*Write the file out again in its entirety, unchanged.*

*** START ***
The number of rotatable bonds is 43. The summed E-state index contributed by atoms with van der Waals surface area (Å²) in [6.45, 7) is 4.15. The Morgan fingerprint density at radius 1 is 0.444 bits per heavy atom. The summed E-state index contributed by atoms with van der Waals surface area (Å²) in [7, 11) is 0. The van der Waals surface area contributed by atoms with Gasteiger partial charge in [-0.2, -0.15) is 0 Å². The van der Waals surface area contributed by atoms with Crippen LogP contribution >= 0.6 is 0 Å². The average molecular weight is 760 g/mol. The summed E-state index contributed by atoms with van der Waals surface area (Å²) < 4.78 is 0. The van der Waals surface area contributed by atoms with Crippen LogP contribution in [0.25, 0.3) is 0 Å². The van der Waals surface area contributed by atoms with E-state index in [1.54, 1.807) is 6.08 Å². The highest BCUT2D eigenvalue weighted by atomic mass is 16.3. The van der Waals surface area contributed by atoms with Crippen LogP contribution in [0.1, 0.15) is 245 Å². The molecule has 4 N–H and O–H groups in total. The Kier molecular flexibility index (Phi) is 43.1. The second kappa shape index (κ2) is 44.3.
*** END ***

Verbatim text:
The number of rotatable bonds is 43. The summed E-state index contributed by atoms with van der Waals surface area (Å²) in [6.45, 7) is 4.15. The Morgan fingerprint density at radius 1 is 0.444 bits per heavy atom. The summed E-state index contributed by atoms with van der Waals surface area (Å²) in [7, 11) is 0. The van der Waals surface area contributed by atoms with Gasteiger partial charge in [-0.2, -0.15) is 0 Å². The van der Waals surface area contributed by atoms with Crippen LogP contribution >= 0.6 is 0 Å². The average molecular weight is 760 g/mol. The summed E-state index contributed by atoms with van der Waals surface area (Å²) < 4.78 is 0. The van der Waals surface area contributed by atoms with Crippen LogP contribution in [0.25, 0.3) is 0 Å². The van der Waals surface area contributed by atoms with E-state index in [1.54, 1.807) is 6.08 Å². The highest BCUT2D eigenvalue weighted by atomic mass is 16.3. The van der Waals surface area contributed by atoms with Crippen LogP contribution in [0.1, 0.15) is 245 Å². The molecule has 4 N–H and O–H groups in total. The Kier molecular flexibility index (Phi) is 43.1. The second kappa shape index (κ2) is 44.3.